This is a guest post by George Overholser of Third Sector Capital Partners, which works with service providers, government and funders on the development of social impact bonds, the Pay For Success program and other social sector capital market projects. George was formerly with Nonprofit Finance Fund where he pioneered the SEGUE accounting system for tracking philanthropic equity investments.
By George Overholser
As is so often the case with innovation, there are many perils to be wary of. I agree completely that Pay For Success can’t work without better methods for measuring impact. There is a real risk of building incentives around metrics that might sound good in a sound bite, but, under the harsh light of RCT social science, wouldn’t hold up. Also, as Melinda correctly points out, we could easily be surprised when, a la “freakonomics” behavioral economics, social metrics look good, but fiscal savings fail to materialize. I also worry about problems of teaching to the test, or, as my friend Nigel Morris used to call it, “monovariablitus”. And then there’s the problem of putting wealthy foundations into a position to call the shots, in a sense, for how taxpayer money is allocated. These are just a few of the many challenges.
All that said, I like to think of Pay For Success as being one of many innovations that can be tested and improved without causing great harm. Let’s not jump to judgment before getting some experience under our belts.
Perhaps we will end up thinking of this as trading one set of difficulties for another. Remember Churchill’s quote: “It has been said that democracy is the worst form of government, except for all the others that have been tried.”
For example, I certainly do not support the bludgeoning of smaller nonprofits with onerous evaluation requirements. But when the checks get big, (as they do with government), and when taxpayer money (not voluntary philanthropic money) is involved, it seems to me that we might have an obligation to raise the burden of proof, whenever it might be possible to do so.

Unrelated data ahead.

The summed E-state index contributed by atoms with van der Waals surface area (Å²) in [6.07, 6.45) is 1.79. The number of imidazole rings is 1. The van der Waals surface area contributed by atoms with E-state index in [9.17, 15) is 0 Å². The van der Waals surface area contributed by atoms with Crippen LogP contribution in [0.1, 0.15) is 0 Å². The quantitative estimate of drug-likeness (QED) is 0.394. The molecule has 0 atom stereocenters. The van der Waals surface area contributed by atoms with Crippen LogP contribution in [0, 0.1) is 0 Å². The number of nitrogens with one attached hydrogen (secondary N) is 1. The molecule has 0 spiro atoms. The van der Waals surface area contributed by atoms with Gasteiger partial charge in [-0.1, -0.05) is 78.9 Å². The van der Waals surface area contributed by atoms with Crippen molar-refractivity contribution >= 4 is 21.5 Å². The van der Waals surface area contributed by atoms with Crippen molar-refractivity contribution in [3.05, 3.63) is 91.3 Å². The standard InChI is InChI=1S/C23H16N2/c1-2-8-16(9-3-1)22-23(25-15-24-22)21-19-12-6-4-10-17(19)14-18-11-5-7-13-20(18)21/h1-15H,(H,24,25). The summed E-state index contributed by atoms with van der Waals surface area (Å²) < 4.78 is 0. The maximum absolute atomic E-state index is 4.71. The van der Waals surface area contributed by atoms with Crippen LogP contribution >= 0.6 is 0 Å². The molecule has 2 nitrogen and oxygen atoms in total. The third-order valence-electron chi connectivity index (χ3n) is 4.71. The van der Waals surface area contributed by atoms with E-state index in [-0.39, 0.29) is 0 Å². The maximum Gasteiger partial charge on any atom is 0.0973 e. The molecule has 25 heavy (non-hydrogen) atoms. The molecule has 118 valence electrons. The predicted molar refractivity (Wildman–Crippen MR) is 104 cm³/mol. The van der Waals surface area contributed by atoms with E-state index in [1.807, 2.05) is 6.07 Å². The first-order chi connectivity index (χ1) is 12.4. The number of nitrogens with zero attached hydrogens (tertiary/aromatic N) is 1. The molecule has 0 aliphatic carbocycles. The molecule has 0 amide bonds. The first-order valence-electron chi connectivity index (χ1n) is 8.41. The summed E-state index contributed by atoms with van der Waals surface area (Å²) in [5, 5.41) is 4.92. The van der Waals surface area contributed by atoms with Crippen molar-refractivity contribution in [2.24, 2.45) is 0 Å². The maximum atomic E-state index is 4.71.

Moreover, I have been persuaded by Jon Baron and others of two truths: (1) There exist highly proven and scalable interventions that are deeply undercapitalized relative to the good they can do, and (2) Under the harsh light of social science, it is clear that hundreds of billions of government dollars are spent each year towards programs that may have once worked, but, today, bring about no discernible change in the life course of the individuals who are served, as compared to randomly selected peers who are not served.
To me, there is a moral imperative to reallocate the “fund what once worked” dollars towards whatever “here’s what we can prove that works” programs may exist.
So while it is true that most programs, indeed most areas of social need, lack sound evidence-based stories of impact… some actually do have RCT proven programs that work. For those, Pay For Success seems like a good way to experiment.
Finally, I am optimistic that the cost of evaluation, both in terms of money and in terms of entangling operations, is dropping precipitously, and that we will therefore soon detect a growing number of high impact/proven programs. The reason: huge databases are now coming online that are a byproduct of running schools, jails, homeless shelters, emergency rooms, etc. Our ability to track individual outcomes, (while also protecting their privacy) is being revolutionized.